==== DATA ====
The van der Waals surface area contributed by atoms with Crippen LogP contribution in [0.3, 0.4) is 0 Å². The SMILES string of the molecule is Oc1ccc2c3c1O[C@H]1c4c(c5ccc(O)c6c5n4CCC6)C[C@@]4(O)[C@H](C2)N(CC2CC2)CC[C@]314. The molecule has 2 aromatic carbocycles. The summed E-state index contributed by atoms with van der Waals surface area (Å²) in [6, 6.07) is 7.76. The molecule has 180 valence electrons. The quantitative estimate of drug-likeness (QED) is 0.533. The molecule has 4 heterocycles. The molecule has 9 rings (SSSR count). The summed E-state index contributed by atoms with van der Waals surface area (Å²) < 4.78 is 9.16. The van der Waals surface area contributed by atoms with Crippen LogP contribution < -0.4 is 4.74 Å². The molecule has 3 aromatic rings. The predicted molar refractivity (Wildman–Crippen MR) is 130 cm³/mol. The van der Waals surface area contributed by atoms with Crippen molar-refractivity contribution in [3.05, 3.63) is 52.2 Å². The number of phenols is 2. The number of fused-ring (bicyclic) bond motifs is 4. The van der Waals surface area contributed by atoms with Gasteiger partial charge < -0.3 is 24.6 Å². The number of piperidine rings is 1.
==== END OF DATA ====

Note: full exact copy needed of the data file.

The van der Waals surface area contributed by atoms with Crippen LogP contribution in [0.3, 0.4) is 0 Å². The SMILES string of the molecule is Oc1ccc2c3c1O[C@H]1c4c(c5ccc(O)c6c5n4CCC6)C[C@@]4(O)[C@H](C2)N(CC2CC2)CC[C@]314. The molecule has 2 aromatic carbocycles. The summed E-state index contributed by atoms with van der Waals surface area (Å²) in [6, 6.07) is 7.76. The molecule has 180 valence electrons. The quantitative estimate of drug-likeness (QED) is 0.533. The molecule has 4 heterocycles. The molecule has 9 rings (SSSR count). The summed E-state index contributed by atoms with van der Waals surface area (Å²) < 4.78 is 9.16. The van der Waals surface area contributed by atoms with Crippen LogP contribution < -0.4 is 4.74 Å². The molecule has 3 aromatic rings. The predicted molar refractivity (Wildman–Crippen MR) is 130 cm³/mol. The van der Waals surface area contributed by atoms with Crippen molar-refractivity contribution in [3.05, 3.63) is 52.2 Å². The number of phenols is 2. The number of fused-ring (bicyclic) bond motifs is 4. The van der Waals surface area contributed by atoms with Gasteiger partial charge < -0.3 is 24.6 Å². The number of piperidine rings is 1.